The name’s Fine, Bradley Fine (Jude Law), and he’s one of the best, most suave and indeed violent agents the C.I.A. has, currently tracking a small nuclear bomb hidden somewhere that one man knows the location of. Fine makes his way through this multimillionaire criminal’s mansion where a party is being held to discover a back room that the man (Raad Rawi) is waiting for him in, and pulls a gun on him then starts asking the pertinent questions. But he has Fine and the United States over a barrel, as he has executed the only witnesses who may be able to help, and the spy cannot harm him without jeopardising the free world. Which makes it all the more terrible when Fine sneezes and shoots the man in the head accidentally…
But although this was yet another example to add to the long list of James Bond spoofs, initially headed by an actor who may or may not have been in the running to take over the role at some point in his career, there was a twist. Forget about Fine, it’s the woman giving him directions in his earpiece that we should be caring about, for she was an agent stuck back at headquarters, Susan Cooper played by one of the big comedy stars of the twenty-tens, Melissa McCarthy. It had been created for her by writer and director Paul Feig who really wanted to helm a Bond movie but knew he’d never have the chance at the official franchise, an impulse of just about everyone who has ever spoofed 007 since Dr. No was such a success.
The joke was, with her rotund frame and short stature, not to mention her gender, McCarthy was about as far away from Bond as it was possible to get, though unlikely physical aspects could only get you so far in the parody stakes, so she and Feig wisely didn’t make that her entire act. What they did instead was make another unlikely juxtaposition, where Susan had a meek, polite and submissive personality (as we see when she is clearly in love with Fine so puts up with his goodnatured dismissal of how reliant on her he is), and place her in situations where she had to become a foul-mouthed, hard as nails woman of action. Which was all very well as Susan must travel to Europe to pick up where the now-incapacitated Fine left off, but that was more or less your lot as far as entertainment went.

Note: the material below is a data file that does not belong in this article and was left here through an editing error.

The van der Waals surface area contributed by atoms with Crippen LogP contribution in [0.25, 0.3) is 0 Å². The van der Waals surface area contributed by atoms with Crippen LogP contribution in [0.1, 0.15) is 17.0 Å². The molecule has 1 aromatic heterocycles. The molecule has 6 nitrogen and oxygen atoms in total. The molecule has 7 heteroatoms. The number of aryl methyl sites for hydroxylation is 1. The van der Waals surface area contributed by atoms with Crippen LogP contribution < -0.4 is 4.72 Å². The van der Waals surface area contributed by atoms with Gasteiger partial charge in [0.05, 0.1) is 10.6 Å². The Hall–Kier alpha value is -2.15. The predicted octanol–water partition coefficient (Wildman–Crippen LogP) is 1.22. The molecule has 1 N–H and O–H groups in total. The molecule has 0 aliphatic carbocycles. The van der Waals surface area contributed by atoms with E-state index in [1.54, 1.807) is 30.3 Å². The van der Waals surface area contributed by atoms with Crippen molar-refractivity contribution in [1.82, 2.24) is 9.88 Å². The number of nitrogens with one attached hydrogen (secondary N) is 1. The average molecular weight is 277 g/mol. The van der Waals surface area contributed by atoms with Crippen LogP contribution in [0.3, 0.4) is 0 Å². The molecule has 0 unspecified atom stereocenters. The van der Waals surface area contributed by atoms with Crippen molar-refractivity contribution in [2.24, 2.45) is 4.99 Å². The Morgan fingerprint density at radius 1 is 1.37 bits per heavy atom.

It was basically that same joke over and over, which generated the odd chuckle for the first hour, but as it was plain this was the only trick up the film’s sleeve, the humour grew wearing. Now, insult comedy as a stand-up act had a long and venerable history, but turning McCarthy into a female Don Rickles for a way overlong two hours could only take you so far before you started wondering if Feig had any other flavours. Well, he did, he put the profanity-laden mockery into the mouths of other characters, which let’s face it was pretty much the same thing again, but there was one actor who benefited since his image was one of the hardman, and he was Jason Statham. He was obviously having a whale of a time as Feig encouraged improvisation, and his list of incredible feats he would roll out at any given moment sounded weirdly authentic.
I mean, sure, they were ridiculous, but you could just about envisage Statham getting up to that sort of mayhem in one of the movies where we were supposed to take him seriously, which brightened a rather monotonous experience every time he turned up as a rogue agent to send himself up. Feig was evidently enamoured of the Brits and their sense of humour, as also in the cast aside from Statham and Law were Miranda Hart as Susan’s best friend who provides the same service for her as she did for Fine, and proved a likeable presence if lacking in any zingers, and impressionist and comedian Peter Serafinowicz as a randy Italian agent who had a few wacky moments as befitting his irreverent persona. Allison Janney was there as the boss to be waspish, but she was a pussycat compared to Rose Byrne who was our villainess, doing everyone down and becoming tiresome in her venomous hatred of the rest of humanity. You get the idea, it was two hours of stunts, fights, but in the main barbs and putdowns at every turn, mostly crude when wit would have been welcome. Music by Theodore Shapiro.